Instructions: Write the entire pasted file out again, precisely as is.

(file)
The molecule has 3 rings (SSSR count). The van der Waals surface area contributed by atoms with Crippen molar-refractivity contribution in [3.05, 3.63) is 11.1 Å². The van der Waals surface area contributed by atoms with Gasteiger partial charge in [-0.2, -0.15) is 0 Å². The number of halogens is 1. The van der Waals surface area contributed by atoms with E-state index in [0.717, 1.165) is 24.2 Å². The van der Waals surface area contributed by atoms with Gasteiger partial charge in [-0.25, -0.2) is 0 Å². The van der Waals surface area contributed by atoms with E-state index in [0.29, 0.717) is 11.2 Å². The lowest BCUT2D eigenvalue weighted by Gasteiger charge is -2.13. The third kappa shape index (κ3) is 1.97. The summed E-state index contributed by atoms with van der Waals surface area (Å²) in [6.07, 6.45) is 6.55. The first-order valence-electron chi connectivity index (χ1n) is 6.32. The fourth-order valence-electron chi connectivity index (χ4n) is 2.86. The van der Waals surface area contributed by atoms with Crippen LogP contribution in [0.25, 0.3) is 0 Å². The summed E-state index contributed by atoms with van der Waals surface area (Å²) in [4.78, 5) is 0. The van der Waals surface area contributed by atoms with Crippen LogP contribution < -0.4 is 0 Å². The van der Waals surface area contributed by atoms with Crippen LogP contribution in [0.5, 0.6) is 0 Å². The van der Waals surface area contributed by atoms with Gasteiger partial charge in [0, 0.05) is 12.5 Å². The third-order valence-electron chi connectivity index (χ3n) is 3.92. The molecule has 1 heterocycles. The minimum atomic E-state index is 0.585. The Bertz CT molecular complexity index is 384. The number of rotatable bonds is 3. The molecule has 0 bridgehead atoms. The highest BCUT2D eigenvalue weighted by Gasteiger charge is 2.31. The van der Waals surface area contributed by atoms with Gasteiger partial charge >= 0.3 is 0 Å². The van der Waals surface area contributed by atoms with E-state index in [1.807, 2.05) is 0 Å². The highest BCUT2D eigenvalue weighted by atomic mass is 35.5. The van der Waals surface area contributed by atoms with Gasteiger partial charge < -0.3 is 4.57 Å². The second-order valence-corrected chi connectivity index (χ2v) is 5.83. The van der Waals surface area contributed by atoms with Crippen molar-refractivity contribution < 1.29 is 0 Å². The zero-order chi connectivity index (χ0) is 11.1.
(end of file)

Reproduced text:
The molecule has 3 rings (SSSR count). The van der Waals surface area contributed by atoms with Crippen molar-refractivity contribution in [3.05, 3.63) is 11.1 Å². The van der Waals surface area contributed by atoms with Gasteiger partial charge in [-0.2, -0.15) is 0 Å². The number of halogens is 1. The van der Waals surface area contributed by atoms with E-state index in [0.717, 1.165) is 24.2 Å². The van der Waals surface area contributed by atoms with Gasteiger partial charge in [-0.25, -0.2) is 0 Å². The van der Waals surface area contributed by atoms with E-state index in [0.29, 0.717) is 11.2 Å². The lowest BCUT2D eigenvalue weighted by Gasteiger charge is -2.13. The third kappa shape index (κ3) is 1.97. The summed E-state index contributed by atoms with van der Waals surface area (Å²) in [6.07, 6.45) is 6.55. The first-order valence-electron chi connectivity index (χ1n) is 6.32. The fourth-order valence-electron chi connectivity index (χ4n) is 2.86. The van der Waals surface area contributed by atoms with Crippen LogP contribution in [0.25, 0.3) is 0 Å². The summed E-state index contributed by atoms with van der Waals surface area (Å²) in [4.78, 5) is 0. The van der Waals surface area contributed by atoms with Crippen LogP contribution < -0.4 is 0 Å². The van der Waals surface area contributed by atoms with Crippen LogP contribution in [0.5, 0.6) is 0 Å². The van der Waals surface area contributed by atoms with Gasteiger partial charge in [0, 0.05) is 12.5 Å². The third-order valence-electron chi connectivity index (χ3n) is 3.92. The molecule has 1 heterocycles. The minimum atomic E-state index is 0.585. The Bertz CT molecular complexity index is 384. The number of rotatable bonds is 3. The molecule has 0 bridgehead atoms. The highest BCUT2D eigenvalue weighted by Gasteiger charge is 2.31. The van der Waals surface area contributed by atoms with Gasteiger partial charge >= 0.3 is 0 Å². The van der Waals surface area contributed by atoms with E-state index in [1.807, 2.05) is 0 Å². The highest BCUT2D eigenvalue weighted by atomic mass is 35.5. The van der Waals surface area contributed by atoms with Gasteiger partial charge < -0.3 is 4.57 Å². The second-order valence-corrected chi connectivity index (χ2v) is 5.83. The van der Waals surface area contributed by atoms with Crippen molar-refractivity contribution < 1.29 is 0 Å². The zero-order chi connectivity index (χ0) is 11.1.